In 2017, a Twitter video uploaded by English art dealer and broadcaster Philip Mould went viral. The short clip showed a gel-like solvent being enthusiastically applied to a portrait from 1618 and in seconds, the unsightly sepia-tinted varnish melted away like the mould in a Magiclean commercial, revealing the startlingly pearlescent pigments that have been hiding beneath it for the last 400 years. It’s profoundly satisfying to watch, but real art restoration is less like a magic trick and more like a slow, highly exacting excavation that can take weeks or even months to complete.
Paintings that old are understandably fragile and taking any action upon it with the same vigour Mould displayed could permanently remove and damage the original paint. “One has to be observant, meticulous, organised, careful, skilled and be attentive to details,” says Pia Josephine Chang, founder of The Pia Studio. “Conservation is both an art and a science, so education from either or both these disciplines will aid in the profession, but being sensitive to colours, mediums and materials is also a valued skill.” She adds that a balance of micro and macro approaches is required. “Just like an artist, we have to know when to step back.”
Art conservation and restoration covers numerous mediums such as sculptures, books, ceramics, textiles and even architecture, and each has its own set of challenges. “For outdoor sculptural objects, conservators have to endure the elements so a lot of safety and health measures are taken into account,” explains Xu Weilun of YH Conservation. He also reveals that conservators often rely on tools more commonly used in the medical industry. “A dentist’s mirror is meant to check teeth but we found it very useful for checking the insides of a hollow ceramic.”
Part of a conservator’s job is also to manage client expectations. “There are occasions when an artwork is beyond treatment, or the outcome may not be ideal, so we have to prepare them for that and determine the next best course of action,” Xu continues.
Sharon Tang, director of 5Degree East and an expert in restoring oil on canvas paintings, says that certain types of cracking and large tears are the most difficult to fix, as well as paintings that were treated with the wrong materials. This is why anything a conservator does to a piece of art needs to be reversible. Interestingly, it is also more difficult to restore contemporary artwork because of their sometimes unexpected materials and combination of different mediums. Works by the Old Masters are more standard by comparison, she says.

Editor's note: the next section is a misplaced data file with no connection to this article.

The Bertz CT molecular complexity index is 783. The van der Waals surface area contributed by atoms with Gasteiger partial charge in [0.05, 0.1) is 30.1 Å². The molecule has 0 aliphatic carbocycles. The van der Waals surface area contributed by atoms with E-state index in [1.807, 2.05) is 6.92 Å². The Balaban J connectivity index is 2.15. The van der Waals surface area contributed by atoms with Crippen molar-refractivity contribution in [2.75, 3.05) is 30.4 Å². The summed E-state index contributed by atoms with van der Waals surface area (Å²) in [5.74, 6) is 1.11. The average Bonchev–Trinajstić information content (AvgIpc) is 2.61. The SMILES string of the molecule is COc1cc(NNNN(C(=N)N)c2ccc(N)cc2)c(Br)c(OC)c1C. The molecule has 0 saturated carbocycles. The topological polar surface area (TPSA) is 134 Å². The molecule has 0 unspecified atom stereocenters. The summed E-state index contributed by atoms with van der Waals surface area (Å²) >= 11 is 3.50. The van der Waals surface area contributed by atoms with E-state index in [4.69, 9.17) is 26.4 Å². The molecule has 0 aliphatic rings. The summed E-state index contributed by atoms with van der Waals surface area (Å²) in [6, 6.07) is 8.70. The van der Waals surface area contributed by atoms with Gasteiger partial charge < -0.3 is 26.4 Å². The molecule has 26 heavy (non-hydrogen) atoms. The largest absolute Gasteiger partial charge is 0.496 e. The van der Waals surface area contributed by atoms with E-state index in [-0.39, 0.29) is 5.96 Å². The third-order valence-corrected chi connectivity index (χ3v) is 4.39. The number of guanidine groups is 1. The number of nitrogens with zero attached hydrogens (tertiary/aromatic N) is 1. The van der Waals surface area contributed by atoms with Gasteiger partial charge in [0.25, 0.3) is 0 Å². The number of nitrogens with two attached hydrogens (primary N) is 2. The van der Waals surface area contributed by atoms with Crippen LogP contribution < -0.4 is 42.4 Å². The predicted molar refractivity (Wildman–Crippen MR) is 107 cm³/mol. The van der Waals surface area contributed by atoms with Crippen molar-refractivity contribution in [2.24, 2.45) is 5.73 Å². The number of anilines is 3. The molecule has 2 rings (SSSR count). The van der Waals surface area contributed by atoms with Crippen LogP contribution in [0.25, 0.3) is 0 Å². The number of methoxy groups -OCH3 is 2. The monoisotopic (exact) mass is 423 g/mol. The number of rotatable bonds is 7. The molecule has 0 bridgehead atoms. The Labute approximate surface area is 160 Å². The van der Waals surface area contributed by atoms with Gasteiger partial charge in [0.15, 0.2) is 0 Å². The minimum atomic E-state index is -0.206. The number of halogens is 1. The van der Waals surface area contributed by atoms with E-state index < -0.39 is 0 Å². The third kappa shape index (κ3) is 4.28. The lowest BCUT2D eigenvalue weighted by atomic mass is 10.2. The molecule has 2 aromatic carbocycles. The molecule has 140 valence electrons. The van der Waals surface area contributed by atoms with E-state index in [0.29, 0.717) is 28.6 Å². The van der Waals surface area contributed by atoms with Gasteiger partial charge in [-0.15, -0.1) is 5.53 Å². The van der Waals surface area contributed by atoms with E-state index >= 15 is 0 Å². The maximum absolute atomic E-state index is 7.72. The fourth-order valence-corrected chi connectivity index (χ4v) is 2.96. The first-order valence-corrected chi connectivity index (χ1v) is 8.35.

But given how deep a conservator has to dig into an art piece to save it, surely fakes must have revealed themselves in the process? “It’s a very good question, but also an extremely sensitive one,” says Tang. “My personal view is that a conservator is just like a painting doctor. We will diagnose and treat a ‘patient’, but we will not judge them.”
If you’re going to put millions of dollars on your wall, make sure they hold their value.
01. Hang the painting in a stable environment
Choose a spot indoors with consistent temperature and moderate humidity. Keep it away from water sources such as toilets and swimming pools, direct sunlight, or directly under an air-conditioner. Those who love to bask in natural light while enjoying their art can consider a translucent protective film for their windows and skylights.
02. Send it to a professional
Cars and timepieces need periodic servicing and the same holds true for paintings. While environmental factors and accidents do contribute to the damage, many conservators agree that negligence is often the biggest culprit.
03. Hire an art hanger
Don’t run the risk of having your million-dollar painting crash into the ground because of insufficient support. An art hanger will know the best hardware and materials to hang a piece with, based on its size and weight, as well as the right protective backing for the painting.
04. Choose the right glass
Regular, non-glare glass isn’t going to cut it as it provides next to no protection against UV rays. Lightweight plexiglass offers about 60 percent protection, but museum glass should be the top choice as it protects against 99 percent of UV rays.
05. Get a smoke detector
It’s not enough to get a heat detector, as that will only warn of fires in the home and will not detect cooled smoke that might waft in from a distant blaze. Ensure there is a smoke detector within 30m of your artwork.
Tools of the trade
There are many specially formulated solvents, adhesives and solutions available to conservators, but the actual tools can be sourced from anywhere.
Tweezers: For picking up tiny pieces of flaked paint and reapplying them.
Fine cutters: For cutting materials such as BEVA sheets to mend tears and holes.
Scalpels: For removing accretions that have accumulated on the front (recto) and back (verso) of a painting.
Fine brushes: For retouching and applying paints and pigments.
Spatula: For applying fillers to areas that have suffered paint loss.
Syringe: For injecting adhesive between paint layers that have tented and the canvas.
Originally published in The Peak.
Text by Charmian Leong